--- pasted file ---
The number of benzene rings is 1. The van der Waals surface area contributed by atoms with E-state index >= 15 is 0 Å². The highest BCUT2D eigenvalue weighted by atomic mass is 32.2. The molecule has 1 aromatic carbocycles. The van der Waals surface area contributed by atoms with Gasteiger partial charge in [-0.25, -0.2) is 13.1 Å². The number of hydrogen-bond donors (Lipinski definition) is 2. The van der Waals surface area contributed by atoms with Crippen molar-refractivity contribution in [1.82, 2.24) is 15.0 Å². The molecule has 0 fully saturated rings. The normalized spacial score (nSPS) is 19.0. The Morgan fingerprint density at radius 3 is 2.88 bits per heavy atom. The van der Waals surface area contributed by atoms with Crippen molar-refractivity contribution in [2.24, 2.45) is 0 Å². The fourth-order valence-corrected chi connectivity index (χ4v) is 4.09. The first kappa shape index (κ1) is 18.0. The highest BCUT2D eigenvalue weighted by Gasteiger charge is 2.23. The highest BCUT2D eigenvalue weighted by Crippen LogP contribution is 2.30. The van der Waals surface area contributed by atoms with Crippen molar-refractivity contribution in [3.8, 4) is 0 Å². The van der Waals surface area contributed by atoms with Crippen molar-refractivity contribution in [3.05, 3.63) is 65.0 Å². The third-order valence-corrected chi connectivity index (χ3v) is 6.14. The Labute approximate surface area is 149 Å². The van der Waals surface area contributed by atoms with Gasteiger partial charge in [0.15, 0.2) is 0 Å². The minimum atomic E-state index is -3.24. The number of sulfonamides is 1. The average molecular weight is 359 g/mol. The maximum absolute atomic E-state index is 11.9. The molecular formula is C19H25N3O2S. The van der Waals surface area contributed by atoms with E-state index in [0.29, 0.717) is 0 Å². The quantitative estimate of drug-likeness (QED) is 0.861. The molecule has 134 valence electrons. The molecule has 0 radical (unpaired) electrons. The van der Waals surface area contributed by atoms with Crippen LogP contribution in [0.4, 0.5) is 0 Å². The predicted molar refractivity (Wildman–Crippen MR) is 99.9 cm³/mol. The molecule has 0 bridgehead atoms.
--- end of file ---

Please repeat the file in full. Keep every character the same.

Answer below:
The number of benzene rings is 1. The van der Waals surface area contributed by atoms with E-state index >= 15 is 0 Å². The highest BCUT2D eigenvalue weighted by atomic mass is 32.2. The molecule has 1 aromatic carbocycles. The van der Waals surface area contributed by atoms with Gasteiger partial charge in [-0.25, -0.2) is 13.1 Å². The number of hydrogen-bond donors (Lipinski definition) is 2. The van der Waals surface area contributed by atoms with Crippen molar-refractivity contribution in [1.82, 2.24) is 15.0 Å². The molecule has 0 fully saturated rings. The normalized spacial score (nSPS) is 19.0. The Morgan fingerprint density at radius 3 is 2.88 bits per heavy atom. The van der Waals surface area contributed by atoms with Crippen molar-refractivity contribution in [2.24, 2.45) is 0 Å². The fourth-order valence-corrected chi connectivity index (χ4v) is 4.09. The first kappa shape index (κ1) is 18.0. The highest BCUT2D eigenvalue weighted by Gasteiger charge is 2.23. The highest BCUT2D eigenvalue weighted by Crippen LogP contribution is 2.30. The van der Waals surface area contributed by atoms with Crippen molar-refractivity contribution in [3.8, 4) is 0 Å². The van der Waals surface area contributed by atoms with Crippen molar-refractivity contribution in [3.05, 3.63) is 65.0 Å². The third-order valence-corrected chi connectivity index (χ3v) is 6.14. The Labute approximate surface area is 149 Å². The van der Waals surface area contributed by atoms with Gasteiger partial charge in [0.15, 0.2) is 0 Å². The minimum atomic E-state index is -3.24. The number of sulfonamides is 1. The average molecular weight is 359 g/mol. The maximum absolute atomic E-state index is 11.9. The molecular formula is C19H25N3O2S. The van der Waals surface area contributed by atoms with E-state index in [0.29, 0.717) is 0 Å². The quantitative estimate of drug-likeness (QED) is 0.861. The molecule has 134 valence electrons. The molecule has 0 radical (unpaired) electrons. The van der Waals surface area contributed by atoms with Crippen LogP contribution in [0.4, 0.5) is 0 Å². The predicted molar refractivity (Wildman–Crippen MR) is 99.9 cm³/mol. The molecule has 0 bridgehead atoms.